The green-crowned
brilliant resides
in the highlands
from Costa Rica to
western Ecuador.
Unlike many other
hummingbirds, this
gem almost always
perches to feed.

Most birds and mammals primarily
detect their motion visually in one
preferred direction, from back to front
(the direction they usually move). But
the hummer’s LM is bigger than other
birds’, and it can perceive its own
motion precisely and equally well in all
directions, especially at high speeds.

The research suggests that hummers
can even correct for very slight
drift when hovering. In fact, the scientists’
overall conclusion is that their
brain is designed for flight!

Engineers can only marvel at such
complex systems within systems
within systems that make hummingbird
acrobatics possible (from the programming
of the cell chemistry that
builds and runs cells, to the tissues and
organs and organ systems that “talk” to
each other and coordinate flight). For
believers in Jesus the Christ, this conclusion
is consistent with the scripture
where God said at Creation, “Let birds
fly above the earth across the expanse
of the heavens
” (Genesis 1:20). Such
integrated technologies wondrously
declare the glory of the Creator.

Overcoming Challenges of a Fallen World

When God created birds, suffering and death were not a part of this
world. Now every creature, including hummingbirds, must survive the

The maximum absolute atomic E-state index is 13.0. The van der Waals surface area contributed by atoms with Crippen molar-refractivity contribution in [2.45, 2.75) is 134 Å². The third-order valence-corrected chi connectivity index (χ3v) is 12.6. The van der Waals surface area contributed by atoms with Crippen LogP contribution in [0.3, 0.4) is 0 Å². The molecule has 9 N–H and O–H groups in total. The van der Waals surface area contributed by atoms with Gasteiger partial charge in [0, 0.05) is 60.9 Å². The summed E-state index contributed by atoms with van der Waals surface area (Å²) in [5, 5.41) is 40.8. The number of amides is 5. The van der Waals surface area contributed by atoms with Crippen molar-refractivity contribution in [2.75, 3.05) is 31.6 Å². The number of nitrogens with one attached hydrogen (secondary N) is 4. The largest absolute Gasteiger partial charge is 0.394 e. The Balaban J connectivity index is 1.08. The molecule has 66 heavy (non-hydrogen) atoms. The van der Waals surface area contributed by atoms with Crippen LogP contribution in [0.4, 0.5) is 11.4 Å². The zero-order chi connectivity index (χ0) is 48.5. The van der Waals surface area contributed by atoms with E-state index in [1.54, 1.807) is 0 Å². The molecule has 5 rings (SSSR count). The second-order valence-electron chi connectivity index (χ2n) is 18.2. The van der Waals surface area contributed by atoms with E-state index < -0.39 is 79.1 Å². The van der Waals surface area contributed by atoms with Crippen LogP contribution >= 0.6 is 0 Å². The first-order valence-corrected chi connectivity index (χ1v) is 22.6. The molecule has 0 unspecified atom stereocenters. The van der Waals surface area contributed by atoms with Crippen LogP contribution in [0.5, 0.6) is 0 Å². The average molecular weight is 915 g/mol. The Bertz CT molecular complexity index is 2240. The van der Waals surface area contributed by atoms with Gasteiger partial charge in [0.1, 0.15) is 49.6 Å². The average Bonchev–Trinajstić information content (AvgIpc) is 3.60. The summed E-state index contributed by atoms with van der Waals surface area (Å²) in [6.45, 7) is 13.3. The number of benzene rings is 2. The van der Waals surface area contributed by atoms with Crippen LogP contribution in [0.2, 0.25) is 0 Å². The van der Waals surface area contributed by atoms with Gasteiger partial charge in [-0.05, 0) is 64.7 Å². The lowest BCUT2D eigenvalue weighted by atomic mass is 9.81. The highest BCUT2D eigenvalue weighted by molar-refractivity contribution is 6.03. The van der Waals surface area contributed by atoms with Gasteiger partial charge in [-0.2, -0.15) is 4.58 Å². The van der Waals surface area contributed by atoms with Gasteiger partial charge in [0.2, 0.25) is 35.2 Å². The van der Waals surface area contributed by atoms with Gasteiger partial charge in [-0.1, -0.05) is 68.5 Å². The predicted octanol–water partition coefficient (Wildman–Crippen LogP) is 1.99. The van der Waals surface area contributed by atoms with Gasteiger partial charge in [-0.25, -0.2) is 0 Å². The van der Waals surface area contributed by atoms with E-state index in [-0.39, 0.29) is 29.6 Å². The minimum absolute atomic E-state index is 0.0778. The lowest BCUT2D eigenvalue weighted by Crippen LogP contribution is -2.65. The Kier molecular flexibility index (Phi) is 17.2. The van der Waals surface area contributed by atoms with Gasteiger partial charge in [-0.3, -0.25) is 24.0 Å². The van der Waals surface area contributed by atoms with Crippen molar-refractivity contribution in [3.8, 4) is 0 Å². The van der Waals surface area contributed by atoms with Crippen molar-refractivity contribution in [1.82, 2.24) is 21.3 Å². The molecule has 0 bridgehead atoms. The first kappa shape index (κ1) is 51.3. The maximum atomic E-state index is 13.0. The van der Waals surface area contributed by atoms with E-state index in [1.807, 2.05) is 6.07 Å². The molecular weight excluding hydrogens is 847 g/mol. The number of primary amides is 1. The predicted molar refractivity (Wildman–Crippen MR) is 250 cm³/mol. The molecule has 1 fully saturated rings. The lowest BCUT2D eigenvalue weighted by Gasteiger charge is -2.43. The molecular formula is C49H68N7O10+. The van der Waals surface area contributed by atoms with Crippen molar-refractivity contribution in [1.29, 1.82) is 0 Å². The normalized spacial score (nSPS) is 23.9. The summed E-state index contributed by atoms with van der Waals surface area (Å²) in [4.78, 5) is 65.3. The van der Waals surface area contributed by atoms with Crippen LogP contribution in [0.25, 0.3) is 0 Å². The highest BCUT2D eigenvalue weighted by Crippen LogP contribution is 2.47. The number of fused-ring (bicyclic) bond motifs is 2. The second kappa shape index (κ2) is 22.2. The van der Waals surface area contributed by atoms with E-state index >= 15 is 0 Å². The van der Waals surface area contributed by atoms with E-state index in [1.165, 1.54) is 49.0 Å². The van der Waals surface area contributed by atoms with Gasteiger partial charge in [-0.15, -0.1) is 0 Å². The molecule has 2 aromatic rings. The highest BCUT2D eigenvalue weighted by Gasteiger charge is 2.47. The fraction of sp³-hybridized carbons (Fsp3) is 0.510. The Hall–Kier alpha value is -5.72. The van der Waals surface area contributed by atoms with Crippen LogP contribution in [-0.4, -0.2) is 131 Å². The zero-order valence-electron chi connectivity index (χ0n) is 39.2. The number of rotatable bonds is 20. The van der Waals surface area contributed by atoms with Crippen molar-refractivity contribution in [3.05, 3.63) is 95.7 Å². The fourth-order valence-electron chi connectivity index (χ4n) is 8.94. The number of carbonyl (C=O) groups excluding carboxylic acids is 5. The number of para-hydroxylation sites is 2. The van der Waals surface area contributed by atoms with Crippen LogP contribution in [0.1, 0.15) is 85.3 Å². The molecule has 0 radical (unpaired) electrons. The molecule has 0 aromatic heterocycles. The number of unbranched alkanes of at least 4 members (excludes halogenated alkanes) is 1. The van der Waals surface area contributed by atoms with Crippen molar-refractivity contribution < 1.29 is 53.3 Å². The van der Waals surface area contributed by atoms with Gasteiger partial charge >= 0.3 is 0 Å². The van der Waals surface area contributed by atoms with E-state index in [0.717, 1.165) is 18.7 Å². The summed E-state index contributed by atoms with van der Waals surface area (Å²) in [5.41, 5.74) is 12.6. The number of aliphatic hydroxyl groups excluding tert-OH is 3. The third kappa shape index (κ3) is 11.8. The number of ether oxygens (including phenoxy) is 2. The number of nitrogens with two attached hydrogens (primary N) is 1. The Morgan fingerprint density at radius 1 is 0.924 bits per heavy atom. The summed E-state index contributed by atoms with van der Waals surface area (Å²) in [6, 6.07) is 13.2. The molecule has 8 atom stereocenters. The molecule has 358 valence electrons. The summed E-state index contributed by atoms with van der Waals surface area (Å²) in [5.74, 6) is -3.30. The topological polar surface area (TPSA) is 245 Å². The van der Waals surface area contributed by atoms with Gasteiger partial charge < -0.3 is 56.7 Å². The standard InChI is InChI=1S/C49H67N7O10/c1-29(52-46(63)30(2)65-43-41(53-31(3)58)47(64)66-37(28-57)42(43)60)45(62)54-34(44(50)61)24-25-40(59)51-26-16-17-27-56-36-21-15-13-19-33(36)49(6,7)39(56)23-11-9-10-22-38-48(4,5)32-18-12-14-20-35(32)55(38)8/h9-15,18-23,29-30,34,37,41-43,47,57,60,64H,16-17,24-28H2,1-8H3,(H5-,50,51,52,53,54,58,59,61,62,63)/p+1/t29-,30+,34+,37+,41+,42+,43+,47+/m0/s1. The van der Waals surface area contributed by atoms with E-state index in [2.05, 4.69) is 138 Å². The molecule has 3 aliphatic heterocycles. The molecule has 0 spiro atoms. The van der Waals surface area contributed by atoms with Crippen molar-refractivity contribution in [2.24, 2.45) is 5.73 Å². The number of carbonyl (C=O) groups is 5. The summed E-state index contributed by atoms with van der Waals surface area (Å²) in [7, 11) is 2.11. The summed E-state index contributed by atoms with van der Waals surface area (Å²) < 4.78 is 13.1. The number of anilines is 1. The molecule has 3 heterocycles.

ravages of an environment that’s off kilter. Yet God made sure hummers
were ready for the challenge. Their speed and agility make them fearless,
even against large predators. They are notoriously aggressive, chasing
away hawks and other threats without hesitation because they know
they can outmaneuver them!

God has endowed them with other onboard equipment necessary to meet
the challenges that the natural world can throw at them. One of the most
significant dangers is cold weather at night.

Many hummers live in places where temperatures drop below freezing
at night. Many also live at high elevations, such as the Andes Mountains,
where limited oxygen puts an added strain on their high-energy system.
Without a constant input of fresh fuel, they would burn all their reserves
and perish within an hour or two.

But our God has designed them to lower their body temperature and
decrease fuel consumption by 95% at night. This is known as a torpor,
sort of like a short-term hibernation.

The hummingbird is a visual reminder that God gives life and cares for his
creatures, in spite of sin and its effects. His creation is meant to redirect
our gaze back on him (Romans 1:20). The hummingbird reminds us of his
infinite intelligence, his engineering creativity, his all-surpassing beauty,
and most importantly his loving provision.

May the complexity and the mystery of the hummingbird be a reminder to
all that God exists, that he wishes to be known, and that he offers eternal
life to everyone who calls upon the name of his Son, Jesus Christ.

Jesus himself reminds us, “I tell you, do not be anxious about your life,
what you will eat or what you will drink, . . . Look at the birds of the air: they
neither sow nor reap nor gather into barns, and yet your heavenly Father
feeds them. Are you not of more value than they?
” (Matthew 6:25–26).

Tom Hennigan is associate professor of biology at Truett-McConnell University, where he teaches organism biology
and ecology. He is coauthor of the newest edition of the
Wonders of Creation series, The Ecology Book.

This post was originally published on this site